But then I spotted a water-butt on a stand and snapped that up for £12 (that's about a third of the price of one new) which means all that's needed now for my rain-water catching set-up is a filter kit for the other house down-pipe.
 After struggling back to the car with it I continued my look round and came across all 12 of the Diary of an Edwardian Lady Month Plates. I'd got April and October from a charity shop and a boot sale last year but of course the lady needed to sell the whole set at once and I dithered as she said she wanted £25 for them.
This is me dithering...............😵 !
Did I need them?........No.
Did I want more things to dust?...........No
Was it a waste of money?............possibly.
Would they look good for my seasonal display shelf? ...............Definitely Yes
What would  my chances be of finding any of the others at a charity shop? .......Quite Low
Had I got somewhere to store them? .......Yes
Could I get rid of 12 items to charity shops to make up for buying them?....... Yes
 
After several minutes dithering the lady said the least she would sell them for was £20 and after at first  walking away I decided to go back for them because if ever I did find any of the other 10 individually they would probably cost £2 each at least. Having them on the bookshelves one at a time won't add anything to the dusting and I'll have forgotten what they look like by the next time they are out on display!
So here they are
 
and now stored away  in the cupboard in the living room where they will be easy to get at each month and a big bag of random plates, crockery etc is now in the car waiting to go to a charity shop.
 
Then I came home quickly before I could spend any more money!

Back Tomorrow
Sue

 

Monday, 25 April 2022

Katie Thear and Self Sufficiency

Image from Amazon
Katie Thear
Katie Thear (photo from obituary online) she died from Cancer in 2010 aged 70
 
She wrote several books about free- range poultry keeping and what was then the definitive book about keeping quail.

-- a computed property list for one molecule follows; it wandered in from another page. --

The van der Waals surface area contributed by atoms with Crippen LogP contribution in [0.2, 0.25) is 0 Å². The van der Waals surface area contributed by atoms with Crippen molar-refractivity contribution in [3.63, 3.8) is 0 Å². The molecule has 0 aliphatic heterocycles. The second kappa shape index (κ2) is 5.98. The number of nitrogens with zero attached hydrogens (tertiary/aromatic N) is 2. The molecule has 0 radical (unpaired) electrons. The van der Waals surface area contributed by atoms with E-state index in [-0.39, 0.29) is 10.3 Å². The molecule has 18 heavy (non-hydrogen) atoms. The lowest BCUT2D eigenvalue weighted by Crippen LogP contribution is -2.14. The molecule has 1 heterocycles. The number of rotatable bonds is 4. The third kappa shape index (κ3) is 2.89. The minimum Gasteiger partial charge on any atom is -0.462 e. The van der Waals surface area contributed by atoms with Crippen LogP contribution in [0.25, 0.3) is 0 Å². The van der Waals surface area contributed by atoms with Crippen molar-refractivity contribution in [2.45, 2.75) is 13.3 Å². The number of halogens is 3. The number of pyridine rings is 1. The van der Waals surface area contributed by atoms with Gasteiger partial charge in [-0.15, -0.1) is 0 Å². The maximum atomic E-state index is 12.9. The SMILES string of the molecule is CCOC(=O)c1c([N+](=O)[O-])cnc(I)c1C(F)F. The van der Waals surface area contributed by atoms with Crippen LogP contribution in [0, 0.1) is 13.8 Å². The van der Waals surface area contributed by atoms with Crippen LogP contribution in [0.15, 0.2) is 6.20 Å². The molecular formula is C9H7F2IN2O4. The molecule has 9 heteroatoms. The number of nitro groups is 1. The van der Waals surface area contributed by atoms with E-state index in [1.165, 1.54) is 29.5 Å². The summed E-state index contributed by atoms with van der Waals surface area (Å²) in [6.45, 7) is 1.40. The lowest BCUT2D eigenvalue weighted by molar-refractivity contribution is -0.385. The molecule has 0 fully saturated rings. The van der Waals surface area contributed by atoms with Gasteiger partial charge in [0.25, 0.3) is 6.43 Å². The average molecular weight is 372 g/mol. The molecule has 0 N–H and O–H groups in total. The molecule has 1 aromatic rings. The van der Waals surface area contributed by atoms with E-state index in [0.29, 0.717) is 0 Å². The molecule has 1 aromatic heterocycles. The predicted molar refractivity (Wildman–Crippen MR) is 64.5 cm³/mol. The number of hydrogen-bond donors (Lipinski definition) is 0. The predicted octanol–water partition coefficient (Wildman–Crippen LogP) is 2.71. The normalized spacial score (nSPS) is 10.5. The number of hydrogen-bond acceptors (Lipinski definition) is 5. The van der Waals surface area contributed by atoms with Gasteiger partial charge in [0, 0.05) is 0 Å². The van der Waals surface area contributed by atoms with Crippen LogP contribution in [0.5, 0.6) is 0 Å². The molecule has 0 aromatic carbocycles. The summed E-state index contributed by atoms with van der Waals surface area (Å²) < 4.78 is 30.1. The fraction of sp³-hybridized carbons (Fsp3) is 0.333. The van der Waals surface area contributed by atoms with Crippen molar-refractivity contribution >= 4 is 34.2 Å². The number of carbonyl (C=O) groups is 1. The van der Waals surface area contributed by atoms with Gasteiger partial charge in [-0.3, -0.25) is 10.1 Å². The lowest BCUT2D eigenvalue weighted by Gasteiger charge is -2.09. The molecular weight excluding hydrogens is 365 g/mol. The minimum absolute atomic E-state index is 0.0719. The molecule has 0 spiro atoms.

I've only got one of her books now "The Family Smallholding"
 
 
The book starts with the story of how they got to their smallholding and started publishing the magazine and then there are chapters about all the animals and birds they kept. I like maps and plans so enjoyed looking at their plan of their holding.
 

 
 
We had hoped to go to another open day there but because of their popularity and crowds and complaints from the villagers and the police they weren't able to have anymore.

 

Back Tomorrow
Sue

Saturday, 23 April 2022

Racing Through April

 23rd and St Georges Day and England ought to celebrate our Patron Saint as much as other countries do but we don't and maybe it's too late now to start. And anyway he wasn't even English.

St George England Flag

My week since the busy Easter weekend has involved putting the house back together after visitors, WI meeting, gardening, shopping and looking after the two nearest Grandchildren for a morning. We had a quiet morning, drawing, colouring and playing with the new chalks on the patio. I think all 3 of us were still recovering from the weekend get togethers. Apparently Youngest  Granddaughter complained that she'd not even had time to play with her new birthday toys! (Her 4th birthday on Easter Saturday- my 67th) .

I felt so guilty about the plight of bees after the WI talk (yesterdays post), that when cutting the grass I went round the 3 dandelions that had popped up on the lawn and also left two bits uncut. 
My young vegetable plants are now out in the greenhouse all the time but I'm covering them up with fleece at night and opening the windows and door during the day......either a little or a lot depending on the temperature. Fixing the automatic window opener is a priority when BiL is next here and getting another one sooner rather than later.

I'm also reading my way through the library books. Snooker is on TV and that's one of those things that keeps me company but doesn't need watching every minute so I can read too. This week I finished
Dorothy Whipple's book -  'Random Commentary'. which is taken from her diaries and notes.It's a Persephone Publication . The diaries were written between 1925 and the end of WWII during the time she wrote most of her novels. I've tried some of them but only managed Greenbanks but this diary is very readable, she gathered it together and published it just before her death in 1966.

I then whizzed my way through the latest Elly Griffiths - The Locked Room.  The 14th in the Dr. Ruth Galloway series. I enjoy all her books even though they seem to be a bit repetitive and predictable sometimes and am always grateful for borrowing them for free as they are written in a large type, double spaced, with much empty header and footer space to make a  large book costing £20. I'm sure they use way more paper than needed!